Stanfill and Salter reflect on conferencing amidst their organization of the 2020 ELO Conference in Orlando, Florida that had to change to due a global pandemic. Sharing their experiences and wisdom, they discuss the strengths and weaknesses of various virtual platforms for conferencing, coupled with the contexts of concurrent politics, co-location, and lessons for the future.
In early 2020, the ELOrlando team (led by us, Anastasia Salter and Mel Stanfill) was in full planning stages for an extensive conference in Orlando, co-located with the ACM Hypertext 2020 Conference we planned in tandem. When ELOrlando was announced at the banquet in Ireland at ELO 2019, we promised game nights, themed horror bars, and perhaps even a Star Wars ride or two. Yet that vision faded quickly as the news of the global pandemic slowly started to overshadow our efforts--though July, our conference target, was far in the future, and we had a team of faculty and students helping us imagine events spanning UCF’s new downtown campus and several gallery partners, these in-person events began feeling less and less possible. The decision to move online was a difficult one, raised hypothetically in January and truly confronted in March. The situation escalated quickly, and we--as with many conferences, event planners, and institutions around the world--found ourselves navigating the tensions of an event built around an in-person concept but suddenly held online. The disruptions of COVID-19 have prompted many to rethink attending conferences, asking whether the trade-offs are worth it. From our perspective, the pandemic has also prompted rethinking how to organize conferences to maximize their benefits to the community and mitigate their flaws.
Our original conference call was centered on “(un)continuity”: we asked those submitting creative and critical work to explore fluidity and nonbinary concepts, including representation/presentation; categorization; spectra of light and sound, including that exceeding human perception; social organization; unity; and discord. The theme was even more timely viewed in retrospect, as the breaking down of binaries--particularly of the real and the virtual--is now even more essential. What follows are a few thoughts on how virtual conferencing unsettles what we thought we knew about conferences, how we made the pivot to online, and how the work of making ELOrlando reflects the work of ELO. We offer this not as an authoritative account, but as a personal one, documenting the efforts of a small team to make do under rapidly changing circumstances, and in the face of conflicting information and guidelines, in the hopes that it is helpful to others navigating similar circumstances.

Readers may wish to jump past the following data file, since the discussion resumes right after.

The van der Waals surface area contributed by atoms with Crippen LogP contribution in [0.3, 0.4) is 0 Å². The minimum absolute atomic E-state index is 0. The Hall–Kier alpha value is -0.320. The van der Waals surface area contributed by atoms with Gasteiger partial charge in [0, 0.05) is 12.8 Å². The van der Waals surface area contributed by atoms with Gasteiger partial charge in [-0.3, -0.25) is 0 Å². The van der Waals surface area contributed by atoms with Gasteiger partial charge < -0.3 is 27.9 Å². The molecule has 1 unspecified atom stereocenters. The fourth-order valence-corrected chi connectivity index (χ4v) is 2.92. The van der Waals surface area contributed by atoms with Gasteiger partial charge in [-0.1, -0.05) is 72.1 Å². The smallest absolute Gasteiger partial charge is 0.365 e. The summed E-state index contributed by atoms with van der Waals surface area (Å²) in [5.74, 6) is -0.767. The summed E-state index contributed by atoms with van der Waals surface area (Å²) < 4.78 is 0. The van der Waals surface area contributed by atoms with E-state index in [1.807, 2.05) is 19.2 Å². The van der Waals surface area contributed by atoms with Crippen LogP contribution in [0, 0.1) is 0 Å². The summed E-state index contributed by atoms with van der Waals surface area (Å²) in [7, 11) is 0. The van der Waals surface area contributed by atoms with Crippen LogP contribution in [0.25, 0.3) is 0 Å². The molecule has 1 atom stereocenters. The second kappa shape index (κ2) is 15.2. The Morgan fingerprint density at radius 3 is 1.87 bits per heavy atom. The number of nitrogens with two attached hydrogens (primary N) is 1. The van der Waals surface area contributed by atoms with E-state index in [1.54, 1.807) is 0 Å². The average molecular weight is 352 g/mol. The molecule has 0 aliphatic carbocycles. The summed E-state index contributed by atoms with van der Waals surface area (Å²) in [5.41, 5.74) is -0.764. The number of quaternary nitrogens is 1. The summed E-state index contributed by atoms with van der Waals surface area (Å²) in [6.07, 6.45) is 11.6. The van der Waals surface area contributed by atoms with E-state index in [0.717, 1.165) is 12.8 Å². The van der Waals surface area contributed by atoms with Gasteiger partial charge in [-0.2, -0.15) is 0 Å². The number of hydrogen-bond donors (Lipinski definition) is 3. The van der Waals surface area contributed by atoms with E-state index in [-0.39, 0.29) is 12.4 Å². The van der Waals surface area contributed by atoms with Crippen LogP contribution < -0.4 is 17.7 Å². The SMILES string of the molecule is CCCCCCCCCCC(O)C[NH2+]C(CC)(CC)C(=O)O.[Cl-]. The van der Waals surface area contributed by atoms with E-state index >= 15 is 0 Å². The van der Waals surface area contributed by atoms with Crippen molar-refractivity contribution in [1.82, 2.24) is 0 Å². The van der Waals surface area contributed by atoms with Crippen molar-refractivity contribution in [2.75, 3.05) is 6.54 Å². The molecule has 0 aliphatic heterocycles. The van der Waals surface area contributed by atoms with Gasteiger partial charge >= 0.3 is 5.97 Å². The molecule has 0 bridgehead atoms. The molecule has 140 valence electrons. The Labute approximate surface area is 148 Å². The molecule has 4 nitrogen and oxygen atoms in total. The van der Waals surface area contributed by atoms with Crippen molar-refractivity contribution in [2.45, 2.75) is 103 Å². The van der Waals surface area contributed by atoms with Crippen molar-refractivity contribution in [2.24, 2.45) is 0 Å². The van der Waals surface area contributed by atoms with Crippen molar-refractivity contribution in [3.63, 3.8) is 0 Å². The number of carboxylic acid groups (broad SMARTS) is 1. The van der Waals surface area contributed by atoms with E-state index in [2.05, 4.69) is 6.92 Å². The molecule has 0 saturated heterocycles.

What Does it Mean to Conference?
In order to rethink the conference, we first have to think about what a conference fundamentally is. At its best, the conference is a place to present one’s newest project and get feedback, hear about other people’s newest projects, and build one’s network, both by finding new collaborators and by strengthening existing ties. The annual conference of one’s research community is often viewed as a time of renewal: scholars are frequently isolated at their institutions (or outside them, with growing numbers of independent scholars working outside of traditional academic jobs). While social media communities can offer a sense of continuity beyond the conference dialogue, the intensive event allows for a level of exchange that we have found vital for rekindling our enthusiasm for our work. The need for this type of renewal is, perversely, only rising as our ability to justify such gatherings is dwindling: as academia’s resources grow scarcer, and the pressures of the day-to-day workload mount with the adjunctification of higher education, the need for connection, collaboration, and collective action correspondingly grows.